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Wrist and forearm movements while homing in on precision targets.
Human Factors and Ergonomics Society 47th Annual Meeting. Santa Monica, CA: Human Factors and Ergonomics Society, 2003 Oct; :1117-1121
To determine whether people employed different movement strategies when they homed in on precision targets during repetitive tapping tasks, homing in movements were isolated for analysis. The time required to home in on the targets and the absolute magnitudes of peaks in joint velocities during homing in were calculated. In addition, the number of times that three types of corrective actions: changes in movement direction, inflection in velocity, and peaks in velocity, were made during pronation/supination and in radial/ulnar actions were counted. The number of times each type of corrective action was made was regressed against the time required for homing in. The relationships were highly linear, with correlation coefficients between 0.78 and 0.94. The implication was that corrective actions occurred at a similar mean frequency, regardless of the level of task precision and that homing in was a very active process at all levels of precision studied. The number of times any type of corrective action was taken increased significantly with increased precision (P <0.001). The mean absolute magnitudes of pronation/ supination and radial/ ulnar velocities declined significantly with increased task precision (P <0.001). However, the fact that the number of corrective actions increased with increased task precision showed that the movements toward the high precision targets were not just 'slowed down' versions of the movements to the low precision targets. Differences between the number of corrective actions, and the magnitudes of peak velocities for tasks of different levels of precision reflect different biomechanical stresses at the wrist and forearm for the different tasks. These differences are expected to result in different effects on shoulder muscles at different levels of precision.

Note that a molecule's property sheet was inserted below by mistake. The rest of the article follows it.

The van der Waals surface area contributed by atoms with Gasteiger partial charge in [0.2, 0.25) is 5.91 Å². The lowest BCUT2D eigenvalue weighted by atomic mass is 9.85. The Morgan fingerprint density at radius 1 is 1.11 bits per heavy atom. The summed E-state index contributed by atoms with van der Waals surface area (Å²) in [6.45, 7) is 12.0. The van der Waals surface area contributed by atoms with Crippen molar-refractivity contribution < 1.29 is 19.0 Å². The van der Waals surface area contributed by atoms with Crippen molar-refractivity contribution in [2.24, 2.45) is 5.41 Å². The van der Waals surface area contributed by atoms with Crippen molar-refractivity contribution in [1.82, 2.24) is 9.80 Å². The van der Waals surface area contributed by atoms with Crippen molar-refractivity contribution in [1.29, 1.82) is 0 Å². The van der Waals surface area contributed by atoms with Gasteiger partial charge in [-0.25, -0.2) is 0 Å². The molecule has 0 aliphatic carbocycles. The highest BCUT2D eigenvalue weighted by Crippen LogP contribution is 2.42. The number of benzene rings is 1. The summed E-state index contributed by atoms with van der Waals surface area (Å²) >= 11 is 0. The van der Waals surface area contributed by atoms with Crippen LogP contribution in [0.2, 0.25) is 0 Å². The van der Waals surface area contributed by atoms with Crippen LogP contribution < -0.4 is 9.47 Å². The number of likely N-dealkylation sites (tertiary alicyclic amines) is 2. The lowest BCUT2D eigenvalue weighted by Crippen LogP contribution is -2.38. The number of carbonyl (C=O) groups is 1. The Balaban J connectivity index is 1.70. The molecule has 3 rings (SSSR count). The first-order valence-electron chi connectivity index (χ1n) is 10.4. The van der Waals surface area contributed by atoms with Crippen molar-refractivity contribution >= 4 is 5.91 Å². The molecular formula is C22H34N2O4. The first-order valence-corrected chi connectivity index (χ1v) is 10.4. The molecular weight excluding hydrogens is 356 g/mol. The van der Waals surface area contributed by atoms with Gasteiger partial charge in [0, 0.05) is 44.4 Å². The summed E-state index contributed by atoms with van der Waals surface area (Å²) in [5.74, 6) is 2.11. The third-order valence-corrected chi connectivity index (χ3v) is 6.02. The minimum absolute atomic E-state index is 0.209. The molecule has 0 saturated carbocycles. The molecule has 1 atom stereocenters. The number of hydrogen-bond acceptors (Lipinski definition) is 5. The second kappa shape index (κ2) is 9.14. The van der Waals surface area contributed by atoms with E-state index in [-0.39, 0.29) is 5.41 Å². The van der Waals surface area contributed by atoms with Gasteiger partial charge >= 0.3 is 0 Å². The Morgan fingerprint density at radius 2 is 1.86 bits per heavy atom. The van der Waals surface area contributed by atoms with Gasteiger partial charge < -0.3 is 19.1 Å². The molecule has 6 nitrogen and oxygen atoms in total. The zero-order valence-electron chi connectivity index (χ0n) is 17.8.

Task-performance; Muscle-stress; Ergonomics; Human-factors-engineering; Musculoskeletal-system-disorders; Musculoskeletal-system; Muscular-disorders; Muscle-tension; Statistical-analysis; Injury-prevention; Neck-injuries; Arm-injuries; Cumulative-trauma; Cumulative-trauma-disorders; Repetitive-work
NIOSH Pittsburgh Research Laboratory, P.O. Box 18070, Pittsburgh, PA 15236
Disease and Injury: Musculoskeletal Disorders of the Upper Extremities
Human Factors and Ergonomics Society 47th Annual Meeting
University of Buffalo, Buffalo, New York
Page last reviewed: September 2, 2020
Content source: National Institute for Occupational Safety and Health Education and Information Division